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1 September 2012 Biology of Invasive Monk Parakeets in South Florida
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Abstract

Monk Parakeets (Myiopsitta monachus) have been in Florida for >40 yrs, having been imported by the thousands for the pet trade. This conspicuous, charismatic species is now widely established, but relatively little is known about its population biology outside South America. We examined 845 parakeets from 385 nests from nest removals and collections by utility company personnel in 2003/2004 and 2006/2007 to document body size and aspects of reproductive biology and primary molt. Body measurements confirm Monk Parakeets in south Florida belong to the monachus subspecies. Adult males averaged 1.5 to 3.5% larger than females, but the body mass of females exceeded that of males during March–May, the period of egg development. The breeding season in south Florida commences in late winter/early spring with fledglings first appearing in the second week of June. Nest contents (eggs plus nestlings) averaged 5.6 for multiple-entry nests compared to 4.9 for single-entry nests. Over 94% of the adults we examined were replacing primary feathers during June–August. The extent and timing of breeding and molt in south Florida are virtually identical to those in South America, although offset by ∼6 months. Monk Parakeets in south Florida retain a fixed annual cycle characteristic of the ancestral population, but their flexible behavior enables them to adapt and thrive in new environments.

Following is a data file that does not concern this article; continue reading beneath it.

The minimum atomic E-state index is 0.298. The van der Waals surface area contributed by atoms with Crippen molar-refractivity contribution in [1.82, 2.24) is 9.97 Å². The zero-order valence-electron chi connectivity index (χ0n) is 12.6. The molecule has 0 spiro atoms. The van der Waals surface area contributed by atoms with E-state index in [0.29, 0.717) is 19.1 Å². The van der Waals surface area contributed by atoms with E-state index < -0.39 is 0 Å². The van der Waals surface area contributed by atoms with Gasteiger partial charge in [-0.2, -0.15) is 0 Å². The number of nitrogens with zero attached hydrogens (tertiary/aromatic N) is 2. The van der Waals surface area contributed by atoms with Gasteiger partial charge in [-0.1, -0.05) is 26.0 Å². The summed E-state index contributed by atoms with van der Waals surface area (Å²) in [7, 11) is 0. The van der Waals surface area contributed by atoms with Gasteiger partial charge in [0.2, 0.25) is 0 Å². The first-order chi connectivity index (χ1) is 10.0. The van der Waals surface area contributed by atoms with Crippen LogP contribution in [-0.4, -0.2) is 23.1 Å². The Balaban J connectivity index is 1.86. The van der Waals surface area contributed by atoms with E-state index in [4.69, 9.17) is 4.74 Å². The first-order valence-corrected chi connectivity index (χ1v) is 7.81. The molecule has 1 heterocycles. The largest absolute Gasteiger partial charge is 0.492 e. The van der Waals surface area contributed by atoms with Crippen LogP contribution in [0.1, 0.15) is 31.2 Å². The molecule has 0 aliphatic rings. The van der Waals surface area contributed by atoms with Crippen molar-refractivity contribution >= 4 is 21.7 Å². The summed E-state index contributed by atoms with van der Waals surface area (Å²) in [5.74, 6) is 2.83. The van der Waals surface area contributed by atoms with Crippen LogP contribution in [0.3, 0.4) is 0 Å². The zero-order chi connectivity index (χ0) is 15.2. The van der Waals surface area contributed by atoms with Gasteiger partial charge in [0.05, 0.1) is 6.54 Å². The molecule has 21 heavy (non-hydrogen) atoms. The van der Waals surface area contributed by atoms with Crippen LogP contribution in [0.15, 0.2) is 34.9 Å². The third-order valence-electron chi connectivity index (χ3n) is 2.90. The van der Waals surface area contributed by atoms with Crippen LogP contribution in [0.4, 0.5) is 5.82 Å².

Michael L. Avery, Eric A. Tillman, Kandy L. Keacher, John E. Arnett, and Kelli J. Lundy "Biology of Invasive Monk Parakeets in South Florida," The Wilson Journal of Ornithology 124(3), (1 September 2012). https://doi.org/10.1676/11-188.1
Received: 1 November 2011; Accepted: 1 March 2012; Published: 1 September 2012
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